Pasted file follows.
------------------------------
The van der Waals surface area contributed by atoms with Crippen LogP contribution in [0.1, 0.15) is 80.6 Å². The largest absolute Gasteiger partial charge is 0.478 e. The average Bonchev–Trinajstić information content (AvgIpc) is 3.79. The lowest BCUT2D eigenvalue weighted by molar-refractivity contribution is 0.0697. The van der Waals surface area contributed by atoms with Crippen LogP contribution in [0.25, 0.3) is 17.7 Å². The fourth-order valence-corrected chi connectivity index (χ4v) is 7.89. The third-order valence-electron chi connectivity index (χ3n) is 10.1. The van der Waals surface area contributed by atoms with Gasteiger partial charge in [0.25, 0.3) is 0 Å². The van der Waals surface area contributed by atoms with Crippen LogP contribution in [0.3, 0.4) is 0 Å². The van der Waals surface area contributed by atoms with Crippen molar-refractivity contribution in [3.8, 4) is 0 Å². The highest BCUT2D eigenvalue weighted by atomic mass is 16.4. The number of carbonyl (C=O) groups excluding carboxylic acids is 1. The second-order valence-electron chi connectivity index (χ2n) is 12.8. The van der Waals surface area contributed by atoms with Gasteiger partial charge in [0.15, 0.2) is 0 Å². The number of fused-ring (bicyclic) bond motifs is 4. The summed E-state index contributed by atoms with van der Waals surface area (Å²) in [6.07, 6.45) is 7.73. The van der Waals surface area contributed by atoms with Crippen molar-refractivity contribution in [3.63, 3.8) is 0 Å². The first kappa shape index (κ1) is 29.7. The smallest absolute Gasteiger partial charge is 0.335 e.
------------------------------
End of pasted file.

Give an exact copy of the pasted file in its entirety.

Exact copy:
The van der Waals surface area contributed by atoms with Crippen LogP contribution in [0.1, 0.15) is 80.6 Å². The largest absolute Gasteiger partial charge is 0.478 e. The average Bonchev–Trinajstić information content (AvgIpc) is 3.79. The lowest BCUT2D eigenvalue weighted by molar-refractivity contribution is 0.0697. The van der Waals surface area contributed by atoms with Crippen LogP contribution in [0.25, 0.3) is 17.7 Å². The fourth-order valence-corrected chi connectivity index (χ4v) is 7.89. The third-order valence-electron chi connectivity index (χ3n) is 10.1. The van der Waals surface area contributed by atoms with Gasteiger partial charge in [0.25, 0.3) is 0 Å². The van der Waals surface area contributed by atoms with Crippen LogP contribution in [0.3, 0.4) is 0 Å². The van der Waals surface area contributed by atoms with Crippen molar-refractivity contribution in [3.8, 4) is 0 Å². The highest BCUT2D eigenvalue weighted by atomic mass is 16.4. The number of carbonyl (C=O) groups excluding carboxylic acids is 1. The second-order valence-electron chi connectivity index (χ2n) is 12.8. The van der Waals surface area contributed by atoms with Gasteiger partial charge in [0.15, 0.2) is 0 Å². The number of fused-ring (bicyclic) bond motifs is 4. The summed E-state index contributed by atoms with van der Waals surface area (Å²) in [6.07, 6.45) is 7.73. The van der Waals surface area contributed by atoms with Crippen molar-refractivity contribution in [3.63, 3.8) is 0 Å². The first kappa shape index (κ1) is 29.7. The smallest absolute Gasteiger partial charge is 0.335 e.